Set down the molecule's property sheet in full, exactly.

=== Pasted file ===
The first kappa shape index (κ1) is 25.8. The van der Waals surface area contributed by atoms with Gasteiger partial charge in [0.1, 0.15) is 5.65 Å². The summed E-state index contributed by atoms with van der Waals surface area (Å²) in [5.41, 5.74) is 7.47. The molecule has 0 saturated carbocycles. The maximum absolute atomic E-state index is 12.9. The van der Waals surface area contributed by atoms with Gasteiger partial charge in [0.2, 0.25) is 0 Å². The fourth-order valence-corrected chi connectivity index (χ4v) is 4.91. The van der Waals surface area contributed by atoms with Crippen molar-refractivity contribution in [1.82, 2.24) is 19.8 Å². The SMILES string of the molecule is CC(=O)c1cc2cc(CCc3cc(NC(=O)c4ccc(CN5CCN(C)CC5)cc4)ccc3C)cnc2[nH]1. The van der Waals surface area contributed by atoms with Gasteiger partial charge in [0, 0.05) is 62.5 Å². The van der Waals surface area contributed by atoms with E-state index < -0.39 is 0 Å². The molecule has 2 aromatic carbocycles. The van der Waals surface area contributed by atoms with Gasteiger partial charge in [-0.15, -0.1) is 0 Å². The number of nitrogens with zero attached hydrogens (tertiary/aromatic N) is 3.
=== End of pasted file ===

The first kappa shape index (κ1) is 25.8. The van der Waals surface area contributed by atoms with Gasteiger partial charge in [0.1, 0.15) is 5.65 Å². The summed E-state index contributed by atoms with van der Waals surface area (Å²) in [5.41, 5.74) is 7.47. The molecule has 0 saturated carbocycles. The maximum absolute atomic E-state index is 12.9. The van der Waals surface area contributed by atoms with Gasteiger partial charge in [0.2, 0.25) is 0 Å². The fourth-order valence-corrected chi connectivity index (χ4v) is 4.91. The van der Waals surface area contributed by atoms with Crippen molar-refractivity contribution in [1.82, 2.24) is 19.8 Å². The SMILES string of the molecule is CC(=O)c1cc2cc(CCc3cc(NC(=O)c4ccc(CN5CCN(C)CC5)cc4)ccc3C)cnc2[nH]1. The van der Waals surface area contributed by atoms with Gasteiger partial charge in [0, 0.05) is 62.5 Å². The van der Waals surface area contributed by atoms with E-state index < -0.39 is 0 Å². The molecule has 2 aromatic carbocycles. The van der Waals surface area contributed by atoms with Gasteiger partial charge in [-0.15, -0.1) is 0 Å². The number of nitrogens with zero attached hydrogens (tertiary/aromatic N) is 3.